Thoreau and mysticism – Nature as a highway to the Divine

I’ve just started reading a thick volume on contemplative prayer (Fire Within by Thomas Dubay, SM), based upon the writings of two giants in this area, St. Teresa of Avila and St. John of the Cross. Both were Carmelites,  and both hailed from Spain.

Many Spanish scholars believe that St. John is the greatest poet and writer of prose in the Spanish language (Fire Within, Thomas Dubay, SM, pg. 34). When I started reading about this saint and his intense interest in nature, I immediately thought about Henry David Thoreau.

I had mentioned in a previous post that Thoreau seemed like a contemplative. In reading about St. John of the Cross, I saw a lot of similarities, at least on the surface, between Thoreau and St. John:

St. John:

“He loved going outdoors and praying immediately from the book of creation lying before his eyes. It is said of him that he would be found in his cell with elbows on the windowsill, gazing, in absorbed prayer, upon the flowers during the day or the stars at night. ” (Fire Within, page. 33)

” ‘Oh woods and thickets,
Planted by the hand of my Beloved!
O green meadow
Coated, bright, with flowers,
Tell me, has He pass by you?’
[poetry by St. John]
Because creation shouts the Creator to the attentive heart, the man of woman who sets out on a serious pursuit of God uses the finite order as a stepping-stone to the infinite.” (Ibid, pg. 50)

Thoreau (from “Walking”):

“I think that I cannot preserve my health and spirits unless I spend four hours a day at least — and it is commonly more than that — sauntering through the woods and over the hills and fields absoutely free from all wordly engagements. ”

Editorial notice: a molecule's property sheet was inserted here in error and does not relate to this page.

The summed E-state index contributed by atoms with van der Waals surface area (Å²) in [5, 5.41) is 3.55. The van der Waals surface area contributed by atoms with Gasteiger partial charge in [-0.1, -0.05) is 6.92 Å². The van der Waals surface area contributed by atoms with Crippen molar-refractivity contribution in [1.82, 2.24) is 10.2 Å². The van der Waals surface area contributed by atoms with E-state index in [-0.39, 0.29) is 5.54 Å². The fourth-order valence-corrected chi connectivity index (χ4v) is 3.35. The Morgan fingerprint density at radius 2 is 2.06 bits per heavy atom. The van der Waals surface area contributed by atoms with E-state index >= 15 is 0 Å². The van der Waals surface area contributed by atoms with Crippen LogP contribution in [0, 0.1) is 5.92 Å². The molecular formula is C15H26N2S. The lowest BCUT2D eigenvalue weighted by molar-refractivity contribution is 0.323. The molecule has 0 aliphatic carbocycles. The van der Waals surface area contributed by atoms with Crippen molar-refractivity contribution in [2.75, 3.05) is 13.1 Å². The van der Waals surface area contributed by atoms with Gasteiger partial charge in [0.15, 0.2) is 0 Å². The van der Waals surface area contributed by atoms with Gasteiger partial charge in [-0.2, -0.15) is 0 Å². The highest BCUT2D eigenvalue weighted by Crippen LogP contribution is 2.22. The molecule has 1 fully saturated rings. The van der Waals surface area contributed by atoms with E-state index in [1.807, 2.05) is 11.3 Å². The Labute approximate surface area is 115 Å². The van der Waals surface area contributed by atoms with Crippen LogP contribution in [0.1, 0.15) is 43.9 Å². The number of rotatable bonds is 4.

“We would fain take that walk, never yet taken by us through this actual world, which is perfectly symbolical of the path which we love to travel in the interior and ideal world . . .”

“For I believe that climate does thus react on man — as there is something in the mountain air that feeds the spirit and inspires. Will not man grow to greater perfection intellectually as well as physically under these influences? Or is it unimportant how many foggy days there are in his life? I trust that we shall be more imaginative; that our thoughts will be clearer, fresher and more ethereal, as our sky — our understanding more comprehensive and broader, like our plains — our intellect generally on a grander scale, like our thunder and lightning, our rivers and mountains and forests, — and our hearts shall even correspond in breadth and depth and grandeur to our inland seas.”

I wonder, did Thoreau ever read anything by St. John of the Cross? Is there any record of him reading such things? And if anyone can recommend an essay or portion of a book where Thoreau talks about the interior revelations he received from spending time in Nature, I’d love to know.

2 Replies to “Thoreau and mysticism – Nature as a highway to the Divine”

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